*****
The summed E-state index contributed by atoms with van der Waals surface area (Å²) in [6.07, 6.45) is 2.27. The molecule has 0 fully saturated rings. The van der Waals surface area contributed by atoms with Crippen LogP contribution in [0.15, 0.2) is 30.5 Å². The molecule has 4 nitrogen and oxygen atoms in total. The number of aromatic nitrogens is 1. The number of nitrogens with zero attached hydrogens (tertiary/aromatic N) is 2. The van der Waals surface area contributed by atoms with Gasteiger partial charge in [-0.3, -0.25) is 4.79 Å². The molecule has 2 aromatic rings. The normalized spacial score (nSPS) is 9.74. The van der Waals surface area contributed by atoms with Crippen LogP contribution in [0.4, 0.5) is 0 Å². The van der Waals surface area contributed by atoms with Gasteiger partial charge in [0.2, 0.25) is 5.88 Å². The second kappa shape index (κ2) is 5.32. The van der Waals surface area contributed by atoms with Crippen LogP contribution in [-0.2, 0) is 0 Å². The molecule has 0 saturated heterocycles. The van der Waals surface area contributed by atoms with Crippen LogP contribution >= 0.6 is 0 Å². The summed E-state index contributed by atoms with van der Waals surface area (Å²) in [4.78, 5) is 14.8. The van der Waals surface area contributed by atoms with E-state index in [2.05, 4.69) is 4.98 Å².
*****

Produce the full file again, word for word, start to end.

The summed E-state index contributed by atoms with van der Waals surface area (Å²) in [6.07, 6.45) is 2.27. The molecule has 0 fully saturated rings. The van der Waals surface area contributed by atoms with Crippen LogP contribution in [0.15, 0.2) is 30.5 Å². The molecule has 4 nitrogen and oxygen atoms in total. The number of aromatic nitrogens is 1. The number of nitrogens with zero attached hydrogens (tertiary/aromatic N) is 2. The van der Waals surface area contributed by atoms with Gasteiger partial charge in [-0.3, -0.25) is 4.79 Å². The molecule has 2 aromatic rings. The normalized spacial score (nSPS) is 9.74. The van der Waals surface area contributed by atoms with Crippen LogP contribution in [0.4, 0.5) is 0 Å². The van der Waals surface area contributed by atoms with Gasteiger partial charge in [0.2, 0.25) is 5.88 Å². The second kappa shape index (κ2) is 5.32. The van der Waals surface area contributed by atoms with Crippen LogP contribution in [-0.2, 0) is 0 Å². The molecule has 0 saturated heterocycles. The van der Waals surface area contributed by atoms with Crippen LogP contribution >= 0.6 is 0 Å². The summed E-state index contributed by atoms with van der Waals surface area (Å²) in [4.78, 5) is 14.8. The van der Waals surface area contributed by atoms with E-state index in [2.05, 4.69) is 4.98 Å².